IPEX 2002 -- Accent on the Positive
BY MARK SMITH
Trade shows probably are not the most accurate indicator of an industry's vitality. When the show is IPEX 2002—the international printing exhibition held in Birmingham, UK—it's even harder to draw any direct conclusions about the North American market because of the show's strong English and broader European flavor. Still, there is an understandable temptation to try to gauge the current state of the market based on the tone of major industry events.
The organizers of IPEX report overall attendance at the 2002 show hit 65,451 people, which represents about a 30 percent decline from the final count for IPEX 98. Overseas visitors reportedly accounted for 36 percent of the attendance. Commenting on the numbers, Caroline Eden, exhibition director, says: "It appears that organizations have elected to send one or two senior personnel rather than a large group of employees, which in the current economic climate, is perhaps understandable."
Looking to trade shows for indications of technology trends and directions in the printing industry is a more meaningful proposition. Some of the broad trends indicated by product introductions at IPEX included:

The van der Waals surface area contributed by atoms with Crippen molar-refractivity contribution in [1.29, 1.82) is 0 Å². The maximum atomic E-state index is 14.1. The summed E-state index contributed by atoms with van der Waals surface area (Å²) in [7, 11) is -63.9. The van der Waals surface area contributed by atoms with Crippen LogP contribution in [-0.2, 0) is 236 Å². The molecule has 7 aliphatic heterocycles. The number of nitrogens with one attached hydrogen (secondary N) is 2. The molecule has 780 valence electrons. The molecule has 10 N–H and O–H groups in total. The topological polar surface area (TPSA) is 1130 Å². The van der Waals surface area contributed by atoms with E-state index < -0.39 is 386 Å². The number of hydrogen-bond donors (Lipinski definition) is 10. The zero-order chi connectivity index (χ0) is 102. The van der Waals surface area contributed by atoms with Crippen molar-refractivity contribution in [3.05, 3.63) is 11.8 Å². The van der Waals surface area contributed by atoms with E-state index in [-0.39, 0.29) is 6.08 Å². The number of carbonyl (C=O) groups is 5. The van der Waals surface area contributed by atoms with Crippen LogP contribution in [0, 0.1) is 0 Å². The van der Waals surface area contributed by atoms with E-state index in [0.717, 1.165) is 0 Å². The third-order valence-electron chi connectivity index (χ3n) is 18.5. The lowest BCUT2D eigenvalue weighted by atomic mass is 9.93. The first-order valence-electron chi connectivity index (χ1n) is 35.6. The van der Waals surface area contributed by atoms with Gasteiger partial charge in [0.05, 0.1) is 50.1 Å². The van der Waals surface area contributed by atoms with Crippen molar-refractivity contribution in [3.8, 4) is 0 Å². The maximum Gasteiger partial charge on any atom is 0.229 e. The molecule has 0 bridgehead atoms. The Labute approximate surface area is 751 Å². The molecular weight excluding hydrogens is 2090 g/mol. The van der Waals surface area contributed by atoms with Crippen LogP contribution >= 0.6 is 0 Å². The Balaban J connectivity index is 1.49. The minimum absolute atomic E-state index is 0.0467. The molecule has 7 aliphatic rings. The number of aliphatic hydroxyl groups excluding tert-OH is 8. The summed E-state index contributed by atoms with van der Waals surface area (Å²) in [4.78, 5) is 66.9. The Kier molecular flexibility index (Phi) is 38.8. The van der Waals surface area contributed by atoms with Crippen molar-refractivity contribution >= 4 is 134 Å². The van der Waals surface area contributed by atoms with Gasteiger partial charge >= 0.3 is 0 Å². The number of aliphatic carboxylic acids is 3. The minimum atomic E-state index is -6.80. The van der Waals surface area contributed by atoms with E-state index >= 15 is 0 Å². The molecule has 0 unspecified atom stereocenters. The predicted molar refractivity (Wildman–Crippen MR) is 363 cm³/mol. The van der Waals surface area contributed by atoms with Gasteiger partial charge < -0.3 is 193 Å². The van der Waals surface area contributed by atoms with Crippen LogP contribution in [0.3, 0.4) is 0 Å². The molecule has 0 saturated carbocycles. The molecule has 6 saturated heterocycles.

* Offset presses are getting faster and are being outfitted with more integrated peripherals to increase productivity and flexibility;
* CTP technology continues to be developed along multiple paths, with violet and thermal systems introduced at the show;
* End-to-end process integration enabled by support of JDF/CIP4 is gaining ground; and
* Proofing of halftone dots on ink-jet machines is the next wave of proofer developments.
Another trend evident at the show is the continuing consolidation among industry vendors.
IPEX 2002 was a coming out party of sorts for the new HP Indigo Div. of HP Digital Publishing Solutions, which had its genesis at PRINT 01. Indigo founder Benny Landa noted the symmetry in this turn of events since the company unveiled its first digital press at IPEX 93.